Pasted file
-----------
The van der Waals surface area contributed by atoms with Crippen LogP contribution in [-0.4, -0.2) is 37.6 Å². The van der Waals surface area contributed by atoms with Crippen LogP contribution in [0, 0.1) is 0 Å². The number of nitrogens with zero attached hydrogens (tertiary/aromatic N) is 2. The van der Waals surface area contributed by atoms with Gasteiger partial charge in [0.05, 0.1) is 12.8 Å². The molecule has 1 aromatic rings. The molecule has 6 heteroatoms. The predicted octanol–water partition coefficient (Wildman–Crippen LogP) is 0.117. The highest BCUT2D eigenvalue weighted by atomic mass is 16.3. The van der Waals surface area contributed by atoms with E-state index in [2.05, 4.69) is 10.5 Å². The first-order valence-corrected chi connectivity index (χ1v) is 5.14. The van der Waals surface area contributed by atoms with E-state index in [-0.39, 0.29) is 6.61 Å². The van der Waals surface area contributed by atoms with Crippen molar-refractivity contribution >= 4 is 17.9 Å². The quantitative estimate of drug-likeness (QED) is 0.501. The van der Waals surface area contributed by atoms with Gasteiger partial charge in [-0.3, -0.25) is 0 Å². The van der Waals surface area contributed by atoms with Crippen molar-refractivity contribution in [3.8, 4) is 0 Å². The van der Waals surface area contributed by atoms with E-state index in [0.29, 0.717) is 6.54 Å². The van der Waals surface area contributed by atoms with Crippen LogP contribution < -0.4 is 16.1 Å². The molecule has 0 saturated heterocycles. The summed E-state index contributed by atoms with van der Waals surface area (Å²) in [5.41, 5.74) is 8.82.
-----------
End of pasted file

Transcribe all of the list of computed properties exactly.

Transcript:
The van der Waals surface area contributed by atoms with Crippen LogP contribution in [-0.4, -0.2) is 37.6 Å². The van der Waals surface area contributed by atoms with Crippen LogP contribution in [0, 0.1) is 0 Å². The number of nitrogens with zero attached hydrogens (tertiary/aromatic N) is 2. The van der Waals surface area contributed by atoms with Gasteiger partial charge in [0.05, 0.1) is 12.8 Å². The molecule has 1 aromatic rings. The molecule has 6 heteroatoms. The predicted octanol–water partition coefficient (Wildman–Crippen LogP) is 0.117. The highest BCUT2D eigenvalue weighted by atomic mass is 16.3. The van der Waals surface area contributed by atoms with E-state index in [2.05, 4.69) is 10.5 Å². The first-order valence-corrected chi connectivity index (χ1v) is 5.14. The van der Waals surface area contributed by atoms with E-state index in [-0.39, 0.29) is 6.61 Å². The van der Waals surface area contributed by atoms with Crippen molar-refractivity contribution >= 4 is 17.9 Å². The quantitative estimate of drug-likeness (QED) is 0.501. The van der Waals surface area contributed by atoms with Gasteiger partial charge in [-0.3, -0.25) is 0 Å². The van der Waals surface area contributed by atoms with Crippen molar-refractivity contribution in [3.8, 4) is 0 Å². The van der Waals surface area contributed by atoms with E-state index in [0.29, 0.717) is 6.54 Å². The van der Waals surface area contributed by atoms with Crippen LogP contribution < -0.4 is 16.1 Å². The molecule has 0 saturated heterocycles. The summed E-state index contributed by atoms with van der Waals surface area (Å²) in [5.41, 5.74) is 8.82.